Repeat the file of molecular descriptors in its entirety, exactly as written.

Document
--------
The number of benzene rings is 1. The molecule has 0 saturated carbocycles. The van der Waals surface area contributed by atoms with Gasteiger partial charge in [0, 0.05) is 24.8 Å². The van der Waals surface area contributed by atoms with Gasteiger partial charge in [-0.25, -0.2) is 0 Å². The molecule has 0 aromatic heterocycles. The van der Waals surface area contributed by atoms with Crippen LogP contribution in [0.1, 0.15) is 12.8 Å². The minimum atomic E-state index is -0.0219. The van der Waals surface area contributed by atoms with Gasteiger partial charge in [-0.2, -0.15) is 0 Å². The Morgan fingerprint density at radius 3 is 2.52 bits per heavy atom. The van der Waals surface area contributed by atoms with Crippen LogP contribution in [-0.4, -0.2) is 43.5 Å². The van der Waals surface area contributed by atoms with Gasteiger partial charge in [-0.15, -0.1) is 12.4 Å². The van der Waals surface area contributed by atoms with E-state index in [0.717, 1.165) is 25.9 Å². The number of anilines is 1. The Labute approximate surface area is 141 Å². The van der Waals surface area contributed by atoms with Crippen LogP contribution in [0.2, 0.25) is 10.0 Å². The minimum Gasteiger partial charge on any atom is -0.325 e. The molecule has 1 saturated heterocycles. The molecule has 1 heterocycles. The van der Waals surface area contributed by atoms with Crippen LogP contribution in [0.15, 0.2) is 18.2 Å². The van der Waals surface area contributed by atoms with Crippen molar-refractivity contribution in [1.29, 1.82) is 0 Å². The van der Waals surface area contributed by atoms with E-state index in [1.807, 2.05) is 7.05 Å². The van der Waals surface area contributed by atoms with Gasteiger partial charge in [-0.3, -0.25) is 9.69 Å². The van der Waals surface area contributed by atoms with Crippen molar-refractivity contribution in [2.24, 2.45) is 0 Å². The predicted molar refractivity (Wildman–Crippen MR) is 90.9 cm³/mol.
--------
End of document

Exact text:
The number of benzene rings is 1. The molecule has 0 saturated carbocycles. The van der Waals surface area contributed by atoms with Gasteiger partial charge in [0, 0.05) is 24.8 Å². The van der Waals surface area contributed by atoms with Gasteiger partial charge in [-0.25, -0.2) is 0 Å². The molecule has 0 aromatic heterocycles. The van der Waals surface area contributed by atoms with Crippen LogP contribution in [0.1, 0.15) is 12.8 Å². The minimum atomic E-state index is -0.0219. The van der Waals surface area contributed by atoms with Gasteiger partial charge in [-0.2, -0.15) is 0 Å². The Morgan fingerprint density at radius 3 is 2.52 bits per heavy atom. The van der Waals surface area contributed by atoms with Crippen LogP contribution in [-0.4, -0.2) is 43.5 Å². The van der Waals surface area contributed by atoms with Gasteiger partial charge in [-0.15, -0.1) is 12.4 Å². The van der Waals surface area contributed by atoms with E-state index in [0.717, 1.165) is 25.9 Å². The number of anilines is 1. The Labute approximate surface area is 141 Å². The van der Waals surface area contributed by atoms with Crippen LogP contribution in [0.2, 0.25) is 10.0 Å². The minimum Gasteiger partial charge on any atom is -0.325 e. The molecule has 1 saturated heterocycles. The molecule has 1 heterocycles. The van der Waals surface area contributed by atoms with Crippen LogP contribution in [0.15, 0.2) is 18.2 Å². The van der Waals surface area contributed by atoms with Crippen molar-refractivity contribution in [1.29, 1.82) is 0 Å². The van der Waals surface area contributed by atoms with E-state index in [1.807, 2.05) is 7.05 Å². The van der Waals surface area contributed by atoms with Gasteiger partial charge in [-0.3, -0.25) is 9.69 Å². The van der Waals surface area contributed by atoms with Crippen molar-refractivity contribution in [2.24, 2.45) is 0 Å². The predicted molar refractivity (Wildman–Crippen MR) is 90.9 cm³/mol.